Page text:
Solid State or Tubes?

Opinion 1

from:  http://www.sweetwater.com/shop/bass-guitars/bass-guitar-amps/buying-guide.php

If you are looking for a high-power amp that won’t break the bank, solid state will probably serve your needs perfectly. Tube amps are costlier (sometimes by a great amount) and tubes are, as you might expect, somewhat more fragile. The difference is really in the way a solid state amp overdrives compared to a tube amp. Solid state amps will play loud, but once they reach their upper limits, the distortion produced is generally not particularly musical. Meanwhile, like almost all analog gear, tube amps will produce a much more pleasing overdrive. However, keep in mind that most quality solid state gear is built with enough headroom to avoid overdriving them, so it’s an issue to be aware of, but not necessarily one you need to be concerned about.

Opinion 2

from:  http://www.skyblueband.net/TubesvsSS.htm

A tube is a voltage amplifier—a small change in voltage at the grid produces a large change in voltage at the plate. A transistor is a current amplifier—a small change in current at the input produces a large change in current at the output. Since a speaker is a low-impedance device, typically 8 ohms, it needs a relatively large amount of current at a relatively small voltage. That is why a transistor amp will drive a speaker directly but a tube amp needs an output transformer to convert the large voltage change to a large current change.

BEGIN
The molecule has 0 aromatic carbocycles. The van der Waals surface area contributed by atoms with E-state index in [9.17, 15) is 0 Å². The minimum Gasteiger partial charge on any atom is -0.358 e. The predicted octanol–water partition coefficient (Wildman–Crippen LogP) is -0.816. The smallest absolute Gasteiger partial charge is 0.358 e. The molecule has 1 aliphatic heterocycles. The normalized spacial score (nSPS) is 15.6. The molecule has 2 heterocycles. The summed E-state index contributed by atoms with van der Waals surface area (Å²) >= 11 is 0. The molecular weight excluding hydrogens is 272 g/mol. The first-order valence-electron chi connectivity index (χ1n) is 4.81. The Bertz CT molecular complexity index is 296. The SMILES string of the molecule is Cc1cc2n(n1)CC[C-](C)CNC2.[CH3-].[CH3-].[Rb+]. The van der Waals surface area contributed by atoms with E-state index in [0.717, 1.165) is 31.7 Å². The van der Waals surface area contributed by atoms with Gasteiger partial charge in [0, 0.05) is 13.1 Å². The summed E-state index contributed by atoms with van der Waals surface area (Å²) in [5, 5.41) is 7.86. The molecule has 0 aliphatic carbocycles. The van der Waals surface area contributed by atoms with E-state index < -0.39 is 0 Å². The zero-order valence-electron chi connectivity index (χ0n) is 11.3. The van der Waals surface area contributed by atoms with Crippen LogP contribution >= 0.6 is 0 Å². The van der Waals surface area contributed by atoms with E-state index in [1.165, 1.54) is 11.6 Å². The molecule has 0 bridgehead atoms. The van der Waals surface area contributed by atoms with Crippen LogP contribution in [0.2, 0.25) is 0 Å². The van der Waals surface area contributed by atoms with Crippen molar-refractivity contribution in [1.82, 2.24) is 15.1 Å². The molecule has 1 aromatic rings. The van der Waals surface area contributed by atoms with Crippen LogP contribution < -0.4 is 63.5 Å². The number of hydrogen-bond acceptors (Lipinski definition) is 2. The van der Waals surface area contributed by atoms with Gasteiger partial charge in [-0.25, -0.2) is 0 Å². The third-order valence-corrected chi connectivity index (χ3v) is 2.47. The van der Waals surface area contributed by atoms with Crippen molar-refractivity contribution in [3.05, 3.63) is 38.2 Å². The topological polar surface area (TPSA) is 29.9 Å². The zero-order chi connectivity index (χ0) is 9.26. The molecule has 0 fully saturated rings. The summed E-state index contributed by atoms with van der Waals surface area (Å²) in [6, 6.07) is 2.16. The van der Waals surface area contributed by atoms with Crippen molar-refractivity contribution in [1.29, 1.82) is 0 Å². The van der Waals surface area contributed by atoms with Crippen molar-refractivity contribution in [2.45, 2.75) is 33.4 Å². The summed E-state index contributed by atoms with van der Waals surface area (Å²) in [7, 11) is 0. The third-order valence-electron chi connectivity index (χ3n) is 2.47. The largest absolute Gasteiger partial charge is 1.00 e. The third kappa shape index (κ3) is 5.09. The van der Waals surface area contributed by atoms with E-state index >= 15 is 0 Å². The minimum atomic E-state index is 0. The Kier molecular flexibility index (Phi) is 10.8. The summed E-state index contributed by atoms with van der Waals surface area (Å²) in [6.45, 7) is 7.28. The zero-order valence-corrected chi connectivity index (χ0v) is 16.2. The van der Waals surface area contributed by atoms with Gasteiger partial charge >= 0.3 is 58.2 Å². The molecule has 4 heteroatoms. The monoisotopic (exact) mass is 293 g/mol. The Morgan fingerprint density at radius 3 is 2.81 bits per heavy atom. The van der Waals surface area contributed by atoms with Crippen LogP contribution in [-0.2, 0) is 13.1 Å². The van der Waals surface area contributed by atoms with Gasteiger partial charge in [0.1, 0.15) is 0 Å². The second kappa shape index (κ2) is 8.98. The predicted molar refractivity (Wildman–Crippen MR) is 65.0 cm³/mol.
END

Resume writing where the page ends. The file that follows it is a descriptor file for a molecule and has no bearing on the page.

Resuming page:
Tube amps are often driven at maximum output or even pushed over to achieve a pleasant distortion. An overdriven solid-state amp does not work as well, so they are usually designed to be used well under maximum output. Distortion can be added though either on-board or external effects. Obviously, this is not quite the same sound as an overdriven tube amp. That is why some people are willing to pay a premium for tube amplifiers that use 50-year-old technology.

In applications where clean sound and ultimate reliability are a concern, solid-state is the way to go. These situations would be sound reinforcement (PA’s), bass, steel guitar, jazz guitar, keyboards, electronic drums, etc.

In conclusion, tube amps are cool. I grew up with them and know how they work. They have a different sound, especially when pushed hard. Transistors are more practical, more reliable, and can produce huge amounts of power with relative little weight or money. There is clearly a place for both in today’s musical world.

Opinion 3

from:  http://www.soundstage.com/noisy04.htm

One of the perpetual discussions audiophiles engage in is tubes vs. solid state. Preamps and amps come both ways and both have their enthusiastic supporters. I like the good things about “tube sound” and I like the good things about solid state equipment. Unfortunately, there is a down-side to each and I really dislike the downsides of both tubes and solid state. As a prospective buyer of a preamp or amp, you may be struck with uncertainty about what to buy after hearing both sides’ arguments. One thing you may notice in tube vs. solid state discussions is that, as a group, tube-guys tend to be more passionate about their tube amps and preamps. They HAVE to be to put up with some of the “cons” of living with tubes. Solid state is a lot easier to live with, but many would argue that the price you pay for the livability is less emotional involvement in the music. (see link for the lengthy details of this discussion)

Comments are closed.